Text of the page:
Bounty of the sea

Norwegian fiskesuppe gets a nutritional and flavor boost from seaweed

fiskesuppe, fish soup

Photo: MatPrat / Sara Johannessen
This fiskesuppe features fish, mussels, root vegetables, and two types of seaweed in a light coconut milk broth. It comes together in just 30 minutes!

CHRISTY OLSEN FIELD
Taste of Norway Editor
The Norwegian American

Fiskesuppe (fish soup) is a wonderful dish to celebrate the bounty of the sea, and it’s a true taste of Norwegian tradition. I am excited to share my recipe for fiskesuppe that uses two types of tang og tare (seaweed and kelp).

So let’s talk about seaweed. Norway’s seaweed grows in abundance on its extensive coastline, and Norway has Europe’s largest stock of seaweed, with more than 400 species. Seaweed is rather a misnomer (we wouldn’t call all salad varieties and edible greens “landweed”), and the term encompasses red, brown, and green algae. Seaweed is a nutritional powerhouse of vitamins, minerals, and fiber.

Seaweed is harvested by hand in Norway and also cultivated on seaweed farms just off the coast. Seaweed is an appealing crop because it flourishes without using additional water, fertilizer, or pesticides.

Norway’s local seaweeds are a tourist attraction, too. Several tourism companies offer a tangsafari (seaweed safari) with a local guide to forage for seaweed, and then they prepare it in different dishes. (I plan to sign up for a tangsafari for the next time I visit Norway!) Recipes are available online as well: Ting Med Tang, a seaweed company in Engelsviken, has a well-rounded recipe section on their website from appetizers to desserts, including a recipe for berry jam that is thickened with seaweed rather than powdered pectin.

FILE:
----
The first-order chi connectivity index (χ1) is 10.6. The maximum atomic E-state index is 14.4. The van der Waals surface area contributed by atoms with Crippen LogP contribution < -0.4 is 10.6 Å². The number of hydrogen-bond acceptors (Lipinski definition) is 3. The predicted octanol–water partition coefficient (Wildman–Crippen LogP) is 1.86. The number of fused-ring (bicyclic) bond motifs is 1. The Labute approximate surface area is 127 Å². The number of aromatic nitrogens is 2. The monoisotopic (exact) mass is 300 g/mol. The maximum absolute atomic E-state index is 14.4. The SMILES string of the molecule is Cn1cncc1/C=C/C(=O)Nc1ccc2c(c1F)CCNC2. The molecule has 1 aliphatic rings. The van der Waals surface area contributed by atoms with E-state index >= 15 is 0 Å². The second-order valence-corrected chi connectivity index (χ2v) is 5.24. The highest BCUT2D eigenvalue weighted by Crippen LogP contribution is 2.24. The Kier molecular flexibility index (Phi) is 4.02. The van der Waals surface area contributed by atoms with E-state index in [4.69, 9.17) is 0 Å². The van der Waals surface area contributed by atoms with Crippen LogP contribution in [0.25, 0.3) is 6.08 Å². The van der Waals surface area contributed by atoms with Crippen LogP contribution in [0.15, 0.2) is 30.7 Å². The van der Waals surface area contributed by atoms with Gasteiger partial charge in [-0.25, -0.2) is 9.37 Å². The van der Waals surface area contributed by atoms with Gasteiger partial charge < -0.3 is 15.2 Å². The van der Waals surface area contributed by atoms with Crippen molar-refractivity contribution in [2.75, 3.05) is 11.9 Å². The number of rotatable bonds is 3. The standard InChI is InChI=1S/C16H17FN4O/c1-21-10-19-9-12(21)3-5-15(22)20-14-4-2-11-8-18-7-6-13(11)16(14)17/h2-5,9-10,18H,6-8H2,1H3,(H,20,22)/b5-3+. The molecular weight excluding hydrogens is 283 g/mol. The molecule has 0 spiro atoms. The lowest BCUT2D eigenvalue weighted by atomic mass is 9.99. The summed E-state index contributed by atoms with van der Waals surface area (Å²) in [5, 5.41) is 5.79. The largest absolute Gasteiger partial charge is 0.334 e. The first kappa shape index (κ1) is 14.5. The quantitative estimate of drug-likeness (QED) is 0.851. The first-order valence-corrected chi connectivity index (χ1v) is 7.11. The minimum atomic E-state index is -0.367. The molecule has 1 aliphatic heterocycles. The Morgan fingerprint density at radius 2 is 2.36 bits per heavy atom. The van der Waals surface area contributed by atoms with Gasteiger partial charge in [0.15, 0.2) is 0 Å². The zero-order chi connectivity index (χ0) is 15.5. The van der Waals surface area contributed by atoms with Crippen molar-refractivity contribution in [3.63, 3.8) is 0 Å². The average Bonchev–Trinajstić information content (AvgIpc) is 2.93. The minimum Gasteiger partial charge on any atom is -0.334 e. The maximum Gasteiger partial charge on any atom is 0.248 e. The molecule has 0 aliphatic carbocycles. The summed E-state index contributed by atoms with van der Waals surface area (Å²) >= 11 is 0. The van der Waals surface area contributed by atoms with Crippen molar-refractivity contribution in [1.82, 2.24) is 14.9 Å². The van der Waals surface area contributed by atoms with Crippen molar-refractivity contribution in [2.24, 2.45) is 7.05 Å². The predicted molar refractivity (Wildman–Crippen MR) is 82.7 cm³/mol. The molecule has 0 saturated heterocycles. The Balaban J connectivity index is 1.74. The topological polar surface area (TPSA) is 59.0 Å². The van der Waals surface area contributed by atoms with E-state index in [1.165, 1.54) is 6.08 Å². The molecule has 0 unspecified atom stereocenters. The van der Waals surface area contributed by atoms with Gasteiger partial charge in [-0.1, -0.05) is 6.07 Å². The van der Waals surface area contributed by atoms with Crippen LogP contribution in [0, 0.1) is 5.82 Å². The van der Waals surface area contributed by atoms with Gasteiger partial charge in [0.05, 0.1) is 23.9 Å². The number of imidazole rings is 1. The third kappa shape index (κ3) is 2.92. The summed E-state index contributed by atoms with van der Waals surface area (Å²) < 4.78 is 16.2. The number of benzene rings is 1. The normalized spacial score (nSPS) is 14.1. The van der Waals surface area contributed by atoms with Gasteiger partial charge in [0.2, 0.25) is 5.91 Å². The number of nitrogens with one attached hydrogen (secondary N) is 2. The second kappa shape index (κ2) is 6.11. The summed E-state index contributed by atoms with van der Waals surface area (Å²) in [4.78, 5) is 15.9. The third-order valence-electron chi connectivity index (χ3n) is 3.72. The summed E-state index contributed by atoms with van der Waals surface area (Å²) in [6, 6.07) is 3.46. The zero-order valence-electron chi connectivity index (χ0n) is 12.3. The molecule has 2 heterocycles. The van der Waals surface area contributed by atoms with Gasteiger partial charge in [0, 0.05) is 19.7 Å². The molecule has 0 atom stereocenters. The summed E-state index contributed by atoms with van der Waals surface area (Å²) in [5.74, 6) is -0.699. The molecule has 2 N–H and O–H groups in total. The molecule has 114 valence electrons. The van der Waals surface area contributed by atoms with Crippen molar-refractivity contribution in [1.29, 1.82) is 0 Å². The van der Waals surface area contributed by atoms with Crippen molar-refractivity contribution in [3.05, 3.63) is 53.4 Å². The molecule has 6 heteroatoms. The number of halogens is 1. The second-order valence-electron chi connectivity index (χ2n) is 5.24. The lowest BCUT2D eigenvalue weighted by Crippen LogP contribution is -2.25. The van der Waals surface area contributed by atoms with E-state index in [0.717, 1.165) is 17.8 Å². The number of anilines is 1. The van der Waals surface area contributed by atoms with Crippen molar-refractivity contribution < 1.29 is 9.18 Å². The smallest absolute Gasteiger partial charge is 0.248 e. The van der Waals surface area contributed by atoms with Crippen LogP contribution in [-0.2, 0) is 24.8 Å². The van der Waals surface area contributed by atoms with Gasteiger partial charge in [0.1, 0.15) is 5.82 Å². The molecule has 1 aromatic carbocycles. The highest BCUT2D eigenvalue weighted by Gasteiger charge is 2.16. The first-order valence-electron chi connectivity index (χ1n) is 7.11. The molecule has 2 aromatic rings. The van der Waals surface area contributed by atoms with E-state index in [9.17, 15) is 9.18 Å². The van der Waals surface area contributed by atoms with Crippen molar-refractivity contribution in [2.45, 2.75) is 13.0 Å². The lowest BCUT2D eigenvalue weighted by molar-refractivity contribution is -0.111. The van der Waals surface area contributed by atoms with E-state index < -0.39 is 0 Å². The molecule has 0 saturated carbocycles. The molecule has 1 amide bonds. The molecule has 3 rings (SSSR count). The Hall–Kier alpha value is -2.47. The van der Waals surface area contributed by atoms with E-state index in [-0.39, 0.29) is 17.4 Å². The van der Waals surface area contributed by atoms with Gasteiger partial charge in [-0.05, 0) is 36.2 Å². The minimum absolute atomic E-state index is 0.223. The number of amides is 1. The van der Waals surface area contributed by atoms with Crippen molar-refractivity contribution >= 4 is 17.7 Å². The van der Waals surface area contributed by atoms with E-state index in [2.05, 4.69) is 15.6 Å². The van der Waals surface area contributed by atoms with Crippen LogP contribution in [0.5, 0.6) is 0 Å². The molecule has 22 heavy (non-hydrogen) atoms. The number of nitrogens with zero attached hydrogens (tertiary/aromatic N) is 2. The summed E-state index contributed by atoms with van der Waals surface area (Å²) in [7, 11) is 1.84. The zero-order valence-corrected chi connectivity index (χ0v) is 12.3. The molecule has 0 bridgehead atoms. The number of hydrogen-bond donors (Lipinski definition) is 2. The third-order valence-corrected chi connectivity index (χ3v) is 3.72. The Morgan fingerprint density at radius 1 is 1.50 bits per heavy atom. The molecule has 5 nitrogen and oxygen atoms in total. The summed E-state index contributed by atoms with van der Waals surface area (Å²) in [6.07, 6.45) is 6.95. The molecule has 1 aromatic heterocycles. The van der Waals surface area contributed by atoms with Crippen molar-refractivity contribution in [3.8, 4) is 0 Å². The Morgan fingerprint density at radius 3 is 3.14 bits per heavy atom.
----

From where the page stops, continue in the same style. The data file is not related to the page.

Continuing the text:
Seaweed has many applications beyond a culinary perspective, including cosmetics to pharmaceuticals, fertilizers and organic soil amendments, and animal feed. A recent study published by researchers at the University of California, Davis, shows that a small addition of seaweed into feed for cows can cut methane emissions—a major contributor to climate change—by more than 80%. Not surprisingly, Norway is at the forefront of seaweed research in the world, with the potential of a new industry of cultivating seaweed for bioenergy and other innovations.

But back to fiskesuppe. I don’t have an easily accessible source of Norwegian seaweed to use in my cooking. I could drive down to the beach that’s a few minutes from my house to forage for some kelp, but I wouldn’t do it without an expert guide. So, for this recipe, I use two common types of seaweed that are readily available at U.S. grocery stores: kombu and wakame.

Kombu, also called sea kelp, is a key ingredient in the Japanese soup stock called dashi, which is the backbone of many Japanese dishes. It comes in a package of dried sheets. Just a 20-minute simmer of a piece of kombu in a pot of water will turn into a light yet savory broth full of umami, thanks to its natural glutamates. Kombu can also be added to a pot of simmering beans to make them more digestible! Kombu is inexpensive and can be found in the Asian or international aisle at grocery stores, Asian markets, health-food stores, and online.